Sales Tax on Purchases

Sales Tax, also known as Value Added Tax, is applied on most goods and services. It is a form of indirect tax bourne by the ultimate customer. Company making sales to a customer collects the sales tax from the customer on behalf of the tax authorities. The company is therefore acting as an agent of government as a collector of sales tax.

A company itself also pays tax in respect of the purchases of goods and services from other suppliers. However, the company would be able to recover the tax paid on such purchases from the tax authorities. What the company finally pays or receives is the difference between sales tax it collected from customers (output tax) and sales tax it paid on purchases (input tax). If the output tax exceeds the input tax, the company will pay the difference to tax authorities. Conversely, if input tax exceeds the output tax, then it may recover the difference from tax authorities. The settlement of sales tax is processed by the submission of periodic tax returns by the company.

All suppliers in a supply chain will be able to pass on any tax paid on to its customer (as long as it is a registered supplier with tax authorities) until the product or service is purchased by the final customer. Such customers cannot recover the input tax they pay on their purchase and are therefore the ultimate payers of sales tax. Companies are also final consumers in respect of certain goods and services that they consume.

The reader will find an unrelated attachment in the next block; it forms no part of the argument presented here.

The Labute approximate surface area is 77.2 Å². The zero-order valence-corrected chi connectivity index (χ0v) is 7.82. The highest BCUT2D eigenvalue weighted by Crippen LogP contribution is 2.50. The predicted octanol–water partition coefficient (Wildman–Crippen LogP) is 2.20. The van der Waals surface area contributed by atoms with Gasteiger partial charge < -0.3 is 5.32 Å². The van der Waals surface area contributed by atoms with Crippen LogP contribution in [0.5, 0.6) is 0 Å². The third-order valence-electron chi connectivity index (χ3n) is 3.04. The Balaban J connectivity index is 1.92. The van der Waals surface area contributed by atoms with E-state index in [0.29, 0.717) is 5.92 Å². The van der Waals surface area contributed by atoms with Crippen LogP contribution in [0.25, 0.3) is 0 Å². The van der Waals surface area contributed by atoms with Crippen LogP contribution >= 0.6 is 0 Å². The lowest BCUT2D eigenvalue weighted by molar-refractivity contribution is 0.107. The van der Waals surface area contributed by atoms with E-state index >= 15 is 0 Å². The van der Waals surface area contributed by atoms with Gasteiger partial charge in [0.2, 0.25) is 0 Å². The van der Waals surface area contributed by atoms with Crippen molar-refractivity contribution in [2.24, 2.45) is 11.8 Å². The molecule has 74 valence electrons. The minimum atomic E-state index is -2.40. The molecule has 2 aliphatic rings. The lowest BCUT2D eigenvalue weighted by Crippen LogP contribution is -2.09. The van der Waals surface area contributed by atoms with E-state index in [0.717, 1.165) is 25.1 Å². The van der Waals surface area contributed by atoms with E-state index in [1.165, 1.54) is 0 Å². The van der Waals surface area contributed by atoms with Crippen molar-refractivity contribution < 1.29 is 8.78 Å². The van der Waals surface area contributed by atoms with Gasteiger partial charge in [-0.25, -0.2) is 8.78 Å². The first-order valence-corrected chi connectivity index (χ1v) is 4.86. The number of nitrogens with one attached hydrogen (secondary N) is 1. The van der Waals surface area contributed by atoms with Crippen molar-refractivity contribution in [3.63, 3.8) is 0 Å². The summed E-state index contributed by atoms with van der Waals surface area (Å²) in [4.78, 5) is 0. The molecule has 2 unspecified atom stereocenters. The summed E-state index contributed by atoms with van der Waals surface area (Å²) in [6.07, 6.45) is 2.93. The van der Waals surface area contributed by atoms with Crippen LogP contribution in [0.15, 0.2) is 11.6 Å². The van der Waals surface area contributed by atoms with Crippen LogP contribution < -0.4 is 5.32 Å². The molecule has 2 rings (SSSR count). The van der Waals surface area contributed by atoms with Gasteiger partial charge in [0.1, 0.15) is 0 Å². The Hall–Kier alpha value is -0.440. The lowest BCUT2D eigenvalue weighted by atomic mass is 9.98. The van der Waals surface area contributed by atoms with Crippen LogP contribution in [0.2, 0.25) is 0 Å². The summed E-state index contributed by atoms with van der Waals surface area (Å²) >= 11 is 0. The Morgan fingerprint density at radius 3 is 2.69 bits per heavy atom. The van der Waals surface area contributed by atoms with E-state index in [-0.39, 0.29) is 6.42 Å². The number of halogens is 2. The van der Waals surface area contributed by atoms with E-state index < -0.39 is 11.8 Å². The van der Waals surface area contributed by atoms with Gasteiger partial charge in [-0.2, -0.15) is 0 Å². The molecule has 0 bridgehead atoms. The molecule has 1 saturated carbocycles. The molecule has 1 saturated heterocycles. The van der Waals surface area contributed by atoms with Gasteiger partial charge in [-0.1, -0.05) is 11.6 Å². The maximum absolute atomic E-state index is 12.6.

Accounting for Sales Tax on Purchases

Since an entity will recover sales tax it pays on purchases, input tax must not be shown as an expense. Therefore, purchases are shown net of any sales tax paid. The accounting entry to record purchases involving sales tax will therefore be as follows:

DebitSales Tax (Receivable) (Tax Amount)
DebitPurchases (Net Amount)
CreditPayable (Gross Amount)

The payable includes the amount of sales tax since it will be paid to the supplier. Purchases are recorded net of sales tax because any input tax paid on the purchases will be recovered from tax authorities and hence, does not form part of the expense. Sales Tax account is debited since this is the amount of sales tax recoverable from the tax authorities.

Where the initial purchase was made on credit, subsequent payment of dues to the supplier will result in the following double entry:

DebitPayable (Gross Amount)
CreditCash (Gross Amount)

Example: Sales Tax on Purchases

Bike LTD purchases a mountain bike from BMX LTD for $115 on credit. Sales tax is 15%.

As the purchase of $115 includes an element of sales tax, we need to first separate tax from the gross amount. Input tax on the transaction may be calculated as follows:

Sales Tax: 115 x 15/115 = $15

Deducting sales tax from the gross purchase, we may now arrive at the tax exclusive purchase value:

Tax Exclusive Purchases: 115 - 15 = $100

This is the amount to be recognized as purchases in the income statement. The accounting entry will therefore be as follows:

DebitSales Tax (Receivable)$15
CreditBMX LTD (Payable)$115

Upon payment of the amount payable to BMX LTD, following double entry will be made:

DebitBMX LTD (Payable)$115

The sales tax receivable of $15 will stand till it is recovered from tax authorities.